Port upsets forward budget hopes of owner Auckland Council. Photo / Michael Craig
A management update on profit projections for the Ports of Auckland has thrown up a nasty surprise for cash-strapped owner Auckland Council.
Councillors have learned a comparison of new financials presented by the port against
“the recent annual budget 2022-2023 updates” shows net profit projections are around $20 million worse for the 2023-2024 and 2024-2025 financial years.
“Without other offsetting improvements from elsewhere in the council group, the lower profits will widen the council group’s existing operating budget gap by a further $20m for (those) financial years,” an agenda paper for the council-controlled organisation oversight committee said.
A council agenda paper recommended councillors ask the port company to look for increased revenue and cost reductions to ease the impact on the council’s budget.
The port, New Zealand’s main imports gateway, has been under fire in recent years for a grim health and safety track record, poor productivity and weak returns to the city’s ratepayers. Capping the reputation it’s gained for letting down the supply chain in Covid-fuelled shipping disruption and delays, the port recently abandoned a six-year, costly and fruitless effort to implement an automation project at its container terminal.
However, under new chief executive Roger Gray, whose new financial update revealed the profit projections gap (and who is credited with calling time on the automation failure) and a largely new board of directors, the port company is showing signs of turning a corner.
The agenda paper said the profit outlook dip was mainly due to the port having to revert to manual operations, resulting in higher staff costs. (The decision to quit automation resulted in a $66m write-off, mostly attributed to software costs, but more costs around modifying machines are ahead).
But Gray told the Herald there was more to the higher staffing costs than that.
“I can’t comment on previous SCI (statement of corporate intentions) done by previous management. I can’t say how they got to those numbers.
“What I can say is that the numbers presented to council now … are what we believe to be realistic in the current environment and the environment going forward.”
Gray agreed with the Herald it was safe to assume the previous management’s budget projections were based on container terminal automation – even though at the time implementation was subject to glitches and problems that eventually stalled it completely.
“Ours are based on not automating and also on the way we see projections for the economy, (the projections) of shipping lines, cargo owners, basically what we believe is deliverable.”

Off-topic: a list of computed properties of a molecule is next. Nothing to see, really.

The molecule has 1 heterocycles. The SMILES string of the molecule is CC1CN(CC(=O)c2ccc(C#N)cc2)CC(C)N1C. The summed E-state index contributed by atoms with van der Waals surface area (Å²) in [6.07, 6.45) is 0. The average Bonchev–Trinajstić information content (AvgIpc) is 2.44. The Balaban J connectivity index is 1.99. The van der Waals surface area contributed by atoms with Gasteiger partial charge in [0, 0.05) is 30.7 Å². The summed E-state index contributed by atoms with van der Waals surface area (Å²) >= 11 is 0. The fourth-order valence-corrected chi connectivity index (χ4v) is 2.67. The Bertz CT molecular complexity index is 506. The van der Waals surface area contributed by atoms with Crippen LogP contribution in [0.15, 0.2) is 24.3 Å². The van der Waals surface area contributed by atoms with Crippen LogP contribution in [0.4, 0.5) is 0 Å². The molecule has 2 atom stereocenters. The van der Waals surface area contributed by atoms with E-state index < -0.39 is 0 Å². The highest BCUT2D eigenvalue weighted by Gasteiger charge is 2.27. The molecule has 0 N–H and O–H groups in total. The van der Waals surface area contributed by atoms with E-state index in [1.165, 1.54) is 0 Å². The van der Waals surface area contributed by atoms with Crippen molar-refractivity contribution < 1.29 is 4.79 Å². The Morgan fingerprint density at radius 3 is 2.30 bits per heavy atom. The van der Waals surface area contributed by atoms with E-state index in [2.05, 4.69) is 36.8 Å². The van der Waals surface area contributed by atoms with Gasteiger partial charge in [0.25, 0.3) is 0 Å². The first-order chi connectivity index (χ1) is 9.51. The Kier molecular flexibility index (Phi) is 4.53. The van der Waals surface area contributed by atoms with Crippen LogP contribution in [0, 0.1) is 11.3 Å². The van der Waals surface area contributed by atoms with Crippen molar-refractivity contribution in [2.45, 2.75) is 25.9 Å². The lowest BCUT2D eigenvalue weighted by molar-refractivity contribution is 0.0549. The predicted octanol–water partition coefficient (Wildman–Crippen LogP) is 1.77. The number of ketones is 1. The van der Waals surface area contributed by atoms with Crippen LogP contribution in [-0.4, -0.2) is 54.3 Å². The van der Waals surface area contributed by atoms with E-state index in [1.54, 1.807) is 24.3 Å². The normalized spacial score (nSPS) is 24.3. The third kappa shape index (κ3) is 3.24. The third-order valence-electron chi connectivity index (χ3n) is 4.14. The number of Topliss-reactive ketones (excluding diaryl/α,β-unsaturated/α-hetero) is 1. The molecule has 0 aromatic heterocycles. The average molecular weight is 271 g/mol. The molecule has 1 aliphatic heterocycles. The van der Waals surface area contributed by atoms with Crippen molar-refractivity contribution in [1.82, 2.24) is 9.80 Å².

Gray said higher staffing costs were due to more than the failure of automation.
As part of changes introduced after worker deaths at the port, hours worked in a week had been reduced from 60 to 48 hours.
That meant the loss of 12 hours of productivity per individual so staff numbers had to increase, he said.
“They can volunteer to do some overtime but predominantly we need more people to do the same amount of work because the structure has changed … but it’s nothing to do with automation.
“The second thing we did after a request from staff, which was a very reasonable one, is to pair their [two] days off. In the past they weren’t able to. So you get some inefficiencies in the roster and the result has been an increase in [staff] numbers.
“The third thing is we are staffing up to match the demand coming through the port. We are starting to see more demand and volumes growing. We need to return to berthing windows (ship timetables) and the trigger for that is to be able to process 10,000 containers a week. Last week we did 9500.
“These three things contribute to higher staffing costs. There had also been a shrinking lid on recruitment with the plan for automation so we’ve had to refill that.”
Asked by the Herald how the port company planned to meet the council’s request to make up the $20m hole, Gray said it would try to bring on more services “and continue to review our costs and stay frugal”.
“But there’s no magic bullet. We will review our prices but we are in a competitive market, we can’t just put prices up.”
However Gray said there was “much more vigour” coming into the business.
“I now run monthly budget reviews with all my direct reports and we go through their budgets and look for opportunities to save money. When you start to look at things, people become much more focused, just like a household.
“But we have no plans to radically cut things.”